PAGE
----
Were you wondering how to look like a tourist while in London? Never fear, I have created a guide for you so that you can figure out exactly how to act when you visit the Big Smoke.*
1. Walk very, very slowly on the sidewalk, er, pavement. Londoners are never in any rush, especially around Liverpool Street, Bank, The Strand, or any other financial district. Bonus points if your group takes up the entire pavement, making it impossible to pass you without stepping into the busy street.
2. Speak very loudly on the subway, er, tube. Why do Londoners all speak in a whisper on the tube?! So weird. Also, making conversation with the people next to you is welcomed and expected.
Last weekend, in the wee hours of Sunday morning, I put on one last swipe of lipstick, grabbed my purse, and locked the door behind me. It was just before 3am, and the streets around my flat in East London were fairly empty, save the lights from passing traffic. A group of people speaking Spanish, their night winding down, walked down the sidewalk laughing and talking. I walked to the bus stop and stood next to a man smoking a cigarette and looking at his phone. The bus pulled up a few minutes later, and I got on board, taking a seat at the back.
I was on my way to the Victoria and Albert Museum, one of my favourites in the city. I have been many times in the past, and my most memorable visit had been in 2013 to see the David Bowie exhibit. It was strange, taking the bus to the museum at such an ungodly hour of the night. Nearly everyone else on the bus seemed like they were going home, their journey ending. Mine was just beginning, on my way to see Savage Beauty, the showcase of Alexander McQueen’s work.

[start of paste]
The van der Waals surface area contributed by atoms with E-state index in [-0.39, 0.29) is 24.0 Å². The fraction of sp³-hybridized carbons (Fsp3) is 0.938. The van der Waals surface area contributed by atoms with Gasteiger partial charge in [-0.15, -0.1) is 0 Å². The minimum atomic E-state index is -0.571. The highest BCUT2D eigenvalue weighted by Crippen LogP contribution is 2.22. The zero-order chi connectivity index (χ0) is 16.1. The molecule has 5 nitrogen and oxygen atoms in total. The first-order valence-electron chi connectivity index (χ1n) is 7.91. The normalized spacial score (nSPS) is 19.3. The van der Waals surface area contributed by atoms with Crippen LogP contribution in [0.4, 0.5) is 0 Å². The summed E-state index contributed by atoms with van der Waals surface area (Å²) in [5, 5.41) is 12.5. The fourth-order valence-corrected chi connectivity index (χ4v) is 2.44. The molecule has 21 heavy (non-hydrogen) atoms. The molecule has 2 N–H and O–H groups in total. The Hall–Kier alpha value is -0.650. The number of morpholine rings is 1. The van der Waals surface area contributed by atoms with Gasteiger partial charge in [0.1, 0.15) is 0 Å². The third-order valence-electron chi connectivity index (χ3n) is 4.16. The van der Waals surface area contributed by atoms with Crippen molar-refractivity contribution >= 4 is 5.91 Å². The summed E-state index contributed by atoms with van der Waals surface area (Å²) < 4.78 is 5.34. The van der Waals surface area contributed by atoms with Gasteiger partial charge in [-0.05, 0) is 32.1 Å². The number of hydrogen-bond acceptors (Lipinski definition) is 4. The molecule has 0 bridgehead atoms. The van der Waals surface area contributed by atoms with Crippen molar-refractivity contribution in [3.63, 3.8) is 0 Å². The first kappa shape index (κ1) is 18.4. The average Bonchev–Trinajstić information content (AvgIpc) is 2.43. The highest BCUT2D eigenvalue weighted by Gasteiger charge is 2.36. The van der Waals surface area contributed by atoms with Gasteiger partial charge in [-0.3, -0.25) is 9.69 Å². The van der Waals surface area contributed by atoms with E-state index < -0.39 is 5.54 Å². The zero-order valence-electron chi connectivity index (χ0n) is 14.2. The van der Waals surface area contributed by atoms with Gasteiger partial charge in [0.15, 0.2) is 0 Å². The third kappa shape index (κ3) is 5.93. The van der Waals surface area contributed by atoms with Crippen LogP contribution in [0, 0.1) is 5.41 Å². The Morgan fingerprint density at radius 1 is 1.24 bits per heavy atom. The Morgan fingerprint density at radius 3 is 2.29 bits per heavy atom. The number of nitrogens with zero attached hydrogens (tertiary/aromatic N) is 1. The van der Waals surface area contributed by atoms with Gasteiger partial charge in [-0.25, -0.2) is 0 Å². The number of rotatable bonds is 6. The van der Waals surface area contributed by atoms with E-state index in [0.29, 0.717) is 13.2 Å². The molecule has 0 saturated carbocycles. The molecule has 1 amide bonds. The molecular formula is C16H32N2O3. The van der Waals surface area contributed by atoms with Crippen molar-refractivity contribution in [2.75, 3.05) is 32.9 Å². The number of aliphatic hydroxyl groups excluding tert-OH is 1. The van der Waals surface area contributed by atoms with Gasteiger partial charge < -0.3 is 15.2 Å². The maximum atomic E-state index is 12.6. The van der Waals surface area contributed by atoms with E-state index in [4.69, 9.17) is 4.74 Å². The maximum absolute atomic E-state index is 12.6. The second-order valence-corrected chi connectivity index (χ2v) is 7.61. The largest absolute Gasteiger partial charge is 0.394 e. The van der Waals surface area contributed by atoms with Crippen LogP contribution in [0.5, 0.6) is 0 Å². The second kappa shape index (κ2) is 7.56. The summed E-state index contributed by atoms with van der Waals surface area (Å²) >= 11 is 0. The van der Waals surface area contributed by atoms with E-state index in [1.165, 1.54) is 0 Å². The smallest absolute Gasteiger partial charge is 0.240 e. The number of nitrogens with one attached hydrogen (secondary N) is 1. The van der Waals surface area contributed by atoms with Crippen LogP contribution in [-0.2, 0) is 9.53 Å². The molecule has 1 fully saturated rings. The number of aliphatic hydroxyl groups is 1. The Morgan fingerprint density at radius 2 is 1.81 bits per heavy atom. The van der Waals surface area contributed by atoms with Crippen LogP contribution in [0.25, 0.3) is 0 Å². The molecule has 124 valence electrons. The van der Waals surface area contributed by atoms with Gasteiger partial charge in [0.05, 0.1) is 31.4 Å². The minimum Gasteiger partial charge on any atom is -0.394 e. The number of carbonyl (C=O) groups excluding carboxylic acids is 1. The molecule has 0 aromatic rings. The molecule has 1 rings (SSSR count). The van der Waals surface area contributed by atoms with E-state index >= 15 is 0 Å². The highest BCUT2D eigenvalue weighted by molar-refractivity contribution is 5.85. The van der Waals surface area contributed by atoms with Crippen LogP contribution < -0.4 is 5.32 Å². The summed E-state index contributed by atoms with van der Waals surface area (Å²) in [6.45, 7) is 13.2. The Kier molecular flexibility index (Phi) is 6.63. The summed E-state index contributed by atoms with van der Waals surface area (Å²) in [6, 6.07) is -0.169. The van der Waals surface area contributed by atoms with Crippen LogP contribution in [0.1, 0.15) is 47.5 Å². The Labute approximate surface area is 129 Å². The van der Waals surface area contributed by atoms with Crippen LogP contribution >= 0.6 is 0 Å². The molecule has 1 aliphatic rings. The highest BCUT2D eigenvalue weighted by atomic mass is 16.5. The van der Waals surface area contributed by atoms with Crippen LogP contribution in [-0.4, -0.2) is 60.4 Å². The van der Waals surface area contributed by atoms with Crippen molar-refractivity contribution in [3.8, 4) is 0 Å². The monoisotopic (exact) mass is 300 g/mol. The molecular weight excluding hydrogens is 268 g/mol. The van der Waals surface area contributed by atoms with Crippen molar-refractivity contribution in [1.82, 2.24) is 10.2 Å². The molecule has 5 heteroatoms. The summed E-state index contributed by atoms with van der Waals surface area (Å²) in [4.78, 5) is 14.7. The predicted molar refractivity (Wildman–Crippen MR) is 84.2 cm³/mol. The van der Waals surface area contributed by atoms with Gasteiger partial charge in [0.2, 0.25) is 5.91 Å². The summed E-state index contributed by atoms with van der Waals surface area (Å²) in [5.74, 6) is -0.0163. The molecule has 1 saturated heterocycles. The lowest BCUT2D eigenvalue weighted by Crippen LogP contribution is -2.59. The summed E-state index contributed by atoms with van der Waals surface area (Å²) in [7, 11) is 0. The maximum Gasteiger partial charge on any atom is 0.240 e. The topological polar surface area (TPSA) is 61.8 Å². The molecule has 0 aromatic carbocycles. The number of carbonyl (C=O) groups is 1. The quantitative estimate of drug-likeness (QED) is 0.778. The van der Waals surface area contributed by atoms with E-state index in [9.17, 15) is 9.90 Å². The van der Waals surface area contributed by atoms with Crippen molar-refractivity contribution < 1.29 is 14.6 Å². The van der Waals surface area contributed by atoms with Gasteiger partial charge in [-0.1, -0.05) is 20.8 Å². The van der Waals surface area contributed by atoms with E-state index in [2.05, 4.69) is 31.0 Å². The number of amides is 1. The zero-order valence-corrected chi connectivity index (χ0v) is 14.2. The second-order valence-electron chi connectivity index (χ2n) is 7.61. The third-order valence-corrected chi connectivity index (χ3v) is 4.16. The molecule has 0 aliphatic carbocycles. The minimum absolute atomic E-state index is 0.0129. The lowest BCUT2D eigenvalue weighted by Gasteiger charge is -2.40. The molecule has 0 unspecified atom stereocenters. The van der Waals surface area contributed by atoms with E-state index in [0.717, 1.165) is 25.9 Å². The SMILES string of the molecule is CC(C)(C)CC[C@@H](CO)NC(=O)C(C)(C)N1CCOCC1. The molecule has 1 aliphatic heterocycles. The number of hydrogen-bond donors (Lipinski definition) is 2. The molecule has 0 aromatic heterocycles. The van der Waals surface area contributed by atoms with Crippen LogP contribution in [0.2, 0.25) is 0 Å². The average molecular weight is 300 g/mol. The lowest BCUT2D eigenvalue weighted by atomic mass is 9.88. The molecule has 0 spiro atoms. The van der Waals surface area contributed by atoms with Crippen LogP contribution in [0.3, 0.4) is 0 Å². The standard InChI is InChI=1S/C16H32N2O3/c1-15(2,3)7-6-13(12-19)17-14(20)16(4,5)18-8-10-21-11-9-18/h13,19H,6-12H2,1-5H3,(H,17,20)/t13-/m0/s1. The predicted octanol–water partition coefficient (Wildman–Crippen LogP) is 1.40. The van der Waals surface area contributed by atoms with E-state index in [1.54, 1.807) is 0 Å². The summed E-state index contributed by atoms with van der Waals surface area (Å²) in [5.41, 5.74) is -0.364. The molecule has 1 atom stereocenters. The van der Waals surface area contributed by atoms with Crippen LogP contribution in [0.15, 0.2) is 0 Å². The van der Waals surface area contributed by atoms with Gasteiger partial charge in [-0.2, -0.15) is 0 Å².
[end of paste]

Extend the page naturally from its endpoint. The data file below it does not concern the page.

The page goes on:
I’ve been sighing a lot in London lately. I often talk about how much I love this city on this blog; I wrote a whole post about why it deserves every bit of that love, just over a year ago. In that post, I cited the things to do, the galleries, the people, the restaurants, the markets. And I still stand by every word of that post. From Broadway Market to Saatchi Gallery, to afternoon tea and early morning raves, I’m more in love with this city than ever.
But we all know what love is like. It starts off like fireworks, all oohs and aahs, lust and passion. If we’re lucky, that feeling stays for a while. If we’re really lucky, that feeling stays forever.
If you live in London, or have travelled there recently, you probably visited the Tower of London to see the poppies. But for those who couldn’t make it, I wanted to share photos from last week, when I saw it for myself. 888, 426 individual ceramic poppies were placed around the Tower of London, one for each British military casualty in the First World War. While it is visually stunning, I was completely overwhelmed by the tragedy it represents.
There was always something calling me to keep travelling, to keep moving; the nomadic lifestyle appealed more than a sedentary one. That’s why all my paycheques went toward holidays or longer-term travels, and why I spent most of 2010, 2011, and 2012 on the road, with barely any breaks.
But then something changed. And although I’ve been realising the change for the last year, as I watched London go by from the cab window yesterday it all was achingly clear: I’m not ready to leave this place. I really like this place. I think that, for all of the wanderlust still in my bones, I want to settle in this place. Permanently.
The last time I saw you, you were walking away from my flat, waving. As you turned the corner I still had a smile on my face. And then – you disappeared.
We met in a crowded east London bar over the thud of dance music and the raucous laughter of those still drinking at 3am. The next day I could barely remember your face, but knew you were tall and Scottish. I remembered giving you my number and laughed out loud; as if you’d ever call, I thought. As if you’d ever call.